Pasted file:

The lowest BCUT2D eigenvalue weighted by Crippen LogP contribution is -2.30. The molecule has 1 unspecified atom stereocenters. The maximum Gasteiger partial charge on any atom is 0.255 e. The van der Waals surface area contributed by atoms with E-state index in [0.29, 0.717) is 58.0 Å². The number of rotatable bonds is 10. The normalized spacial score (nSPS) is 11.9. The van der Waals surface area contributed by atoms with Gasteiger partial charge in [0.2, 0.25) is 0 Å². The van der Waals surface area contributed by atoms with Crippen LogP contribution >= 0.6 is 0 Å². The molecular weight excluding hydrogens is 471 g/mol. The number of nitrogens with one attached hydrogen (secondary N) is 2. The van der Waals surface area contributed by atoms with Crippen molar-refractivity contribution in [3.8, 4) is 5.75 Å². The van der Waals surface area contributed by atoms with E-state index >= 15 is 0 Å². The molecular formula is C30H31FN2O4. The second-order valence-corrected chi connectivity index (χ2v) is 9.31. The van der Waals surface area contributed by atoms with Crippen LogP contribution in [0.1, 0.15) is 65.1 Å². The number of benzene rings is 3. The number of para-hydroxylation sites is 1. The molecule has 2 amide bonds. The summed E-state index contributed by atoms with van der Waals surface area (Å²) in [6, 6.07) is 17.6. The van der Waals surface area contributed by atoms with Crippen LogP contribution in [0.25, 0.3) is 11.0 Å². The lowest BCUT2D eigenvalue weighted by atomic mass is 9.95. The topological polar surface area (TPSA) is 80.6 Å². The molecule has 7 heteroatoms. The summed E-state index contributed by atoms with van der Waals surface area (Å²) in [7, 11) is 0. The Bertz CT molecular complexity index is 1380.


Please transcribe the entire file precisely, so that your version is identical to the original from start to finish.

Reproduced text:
The lowest BCUT2D eigenvalue weighted by Crippen LogP contribution is -2.30. The molecule has 1 unspecified atom stereocenters. The maximum Gasteiger partial charge on any atom is 0.255 e. The van der Waals surface area contributed by atoms with E-state index in [0.29, 0.717) is 58.0 Å². The number of rotatable bonds is 10. The normalized spacial score (nSPS) is 11.9. The van der Waals surface area contributed by atoms with Gasteiger partial charge in [0.2, 0.25) is 0 Å². The van der Waals surface area contributed by atoms with Crippen LogP contribution >= 0.6 is 0 Å². The molecular weight excluding hydrogens is 471 g/mol. The number of nitrogens with one attached hydrogen (secondary N) is 2. The van der Waals surface area contributed by atoms with Crippen molar-refractivity contribution in [3.8, 4) is 5.75 Å². The van der Waals surface area contributed by atoms with E-state index >= 15 is 0 Å². The molecular formula is C30H31FN2O4. The second-order valence-corrected chi connectivity index (χ2v) is 9.31. The van der Waals surface area contributed by atoms with Crippen LogP contribution in [0.1, 0.15) is 65.1 Å². The number of benzene rings is 3. The number of para-hydroxylation sites is 1. The molecule has 2 amide bonds. The summed E-state index contributed by atoms with van der Waals surface area (Å²) in [6, 6.07) is 17.6. The van der Waals surface area contributed by atoms with Crippen LogP contribution in [0.25, 0.3) is 11.0 Å². The lowest BCUT2D eigenvalue weighted by atomic mass is 9.95. The topological polar surface area (TPSA) is 80.6 Å². The molecule has 7 heteroatoms. The summed E-state index contributed by atoms with van der Waals surface area (Å²) in [7, 11) is 0. The Bertz CT molecular complexity index is 1380.